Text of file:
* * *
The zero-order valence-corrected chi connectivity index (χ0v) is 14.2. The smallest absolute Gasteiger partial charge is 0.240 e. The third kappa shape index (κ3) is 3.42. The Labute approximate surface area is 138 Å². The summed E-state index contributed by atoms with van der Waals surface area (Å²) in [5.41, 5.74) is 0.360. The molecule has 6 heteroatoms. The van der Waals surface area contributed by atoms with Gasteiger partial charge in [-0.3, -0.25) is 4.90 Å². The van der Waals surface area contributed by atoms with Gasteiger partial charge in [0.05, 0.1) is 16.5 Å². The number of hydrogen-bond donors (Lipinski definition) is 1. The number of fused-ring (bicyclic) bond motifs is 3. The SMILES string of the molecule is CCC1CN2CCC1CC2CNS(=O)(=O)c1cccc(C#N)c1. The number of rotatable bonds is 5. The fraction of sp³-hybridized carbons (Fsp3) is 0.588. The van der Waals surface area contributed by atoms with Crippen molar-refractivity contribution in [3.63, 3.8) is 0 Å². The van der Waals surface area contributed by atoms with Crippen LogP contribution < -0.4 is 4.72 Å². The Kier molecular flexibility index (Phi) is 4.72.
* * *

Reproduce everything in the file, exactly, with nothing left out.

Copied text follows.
The zero-order valence-corrected chi connectivity index (χ0v) is 14.2. The smallest absolute Gasteiger partial charge is 0.240 e. The third kappa shape index (κ3) is 3.42. The Labute approximate surface area is 138 Å². The summed E-state index contributed by atoms with van der Waals surface area (Å²) in [5.41, 5.74) is 0.360. The molecule has 6 heteroatoms. The van der Waals surface area contributed by atoms with Gasteiger partial charge in [-0.3, -0.25) is 4.90 Å². The van der Waals surface area contributed by atoms with Gasteiger partial charge in [0.05, 0.1) is 16.5 Å². The number of hydrogen-bond donors (Lipinski definition) is 1. The number of fused-ring (bicyclic) bond motifs is 3. The SMILES string of the molecule is CCC1CN2CCC1CC2CNS(=O)(=O)c1cccc(C#N)c1. The number of rotatable bonds is 5. The fraction of sp³-hybridized carbons (Fsp3) is 0.588. The van der Waals surface area contributed by atoms with Crippen molar-refractivity contribution in [3.63, 3.8) is 0 Å². The van der Waals surface area contributed by atoms with Crippen LogP contribution < -0.4 is 4.72 Å². The Kier molecular flexibility index (Phi) is 4.72.